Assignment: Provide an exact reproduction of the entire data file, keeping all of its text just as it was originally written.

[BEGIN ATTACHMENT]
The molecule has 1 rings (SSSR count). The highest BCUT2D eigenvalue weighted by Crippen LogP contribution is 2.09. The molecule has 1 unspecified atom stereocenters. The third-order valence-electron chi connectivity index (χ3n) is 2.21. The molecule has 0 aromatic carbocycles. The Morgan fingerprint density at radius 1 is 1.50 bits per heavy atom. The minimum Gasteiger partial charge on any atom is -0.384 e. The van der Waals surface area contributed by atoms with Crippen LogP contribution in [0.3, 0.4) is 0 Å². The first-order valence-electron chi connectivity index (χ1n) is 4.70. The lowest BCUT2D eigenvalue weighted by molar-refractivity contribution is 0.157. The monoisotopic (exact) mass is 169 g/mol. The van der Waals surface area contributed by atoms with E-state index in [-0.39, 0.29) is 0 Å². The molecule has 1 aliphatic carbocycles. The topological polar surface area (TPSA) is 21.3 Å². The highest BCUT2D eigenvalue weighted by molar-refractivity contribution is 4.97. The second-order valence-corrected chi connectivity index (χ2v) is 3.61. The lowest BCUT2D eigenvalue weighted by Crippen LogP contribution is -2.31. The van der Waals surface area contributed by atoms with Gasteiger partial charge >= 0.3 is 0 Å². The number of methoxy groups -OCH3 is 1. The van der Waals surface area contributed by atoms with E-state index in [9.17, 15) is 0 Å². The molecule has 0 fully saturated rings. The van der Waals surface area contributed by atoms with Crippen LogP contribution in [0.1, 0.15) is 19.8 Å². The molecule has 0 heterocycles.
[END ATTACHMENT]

The molecule has 1 rings (SSSR count). The highest BCUT2D eigenvalue weighted by Crippen LogP contribution is 2.09. The molecule has 1 unspecified atom stereocenters. The third-order valence-electron chi connectivity index (χ3n) is 2.21. The molecule has 0 aromatic carbocycles. The Morgan fingerprint density at radius 1 is 1.50 bits per heavy atom. The minimum Gasteiger partial charge on any atom is -0.384 e. The van der Waals surface area contributed by atoms with Crippen LogP contribution in [0.3, 0.4) is 0 Å². The first-order valence-electron chi connectivity index (χ1n) is 4.70. The lowest BCUT2D eigenvalue weighted by molar-refractivity contribution is 0.157. The monoisotopic (exact) mass is 169 g/mol. The van der Waals surface area contributed by atoms with E-state index in [-0.39, 0.29) is 0 Å². The molecule has 1 aliphatic carbocycles. The topological polar surface area (TPSA) is 21.3 Å². The highest BCUT2D eigenvalue weighted by molar-refractivity contribution is 4.97. The second-order valence-corrected chi connectivity index (χ2v) is 3.61. The lowest BCUT2D eigenvalue weighted by Crippen LogP contribution is -2.31. The van der Waals surface area contributed by atoms with Gasteiger partial charge >= 0.3 is 0 Å². The number of methoxy groups -OCH3 is 1. The van der Waals surface area contributed by atoms with E-state index in [9.17, 15) is 0 Å². The molecule has 0 fully saturated rings. The van der Waals surface area contributed by atoms with Crippen LogP contribution in [0.1, 0.15) is 19.8 Å². The molecule has 0 heterocycles.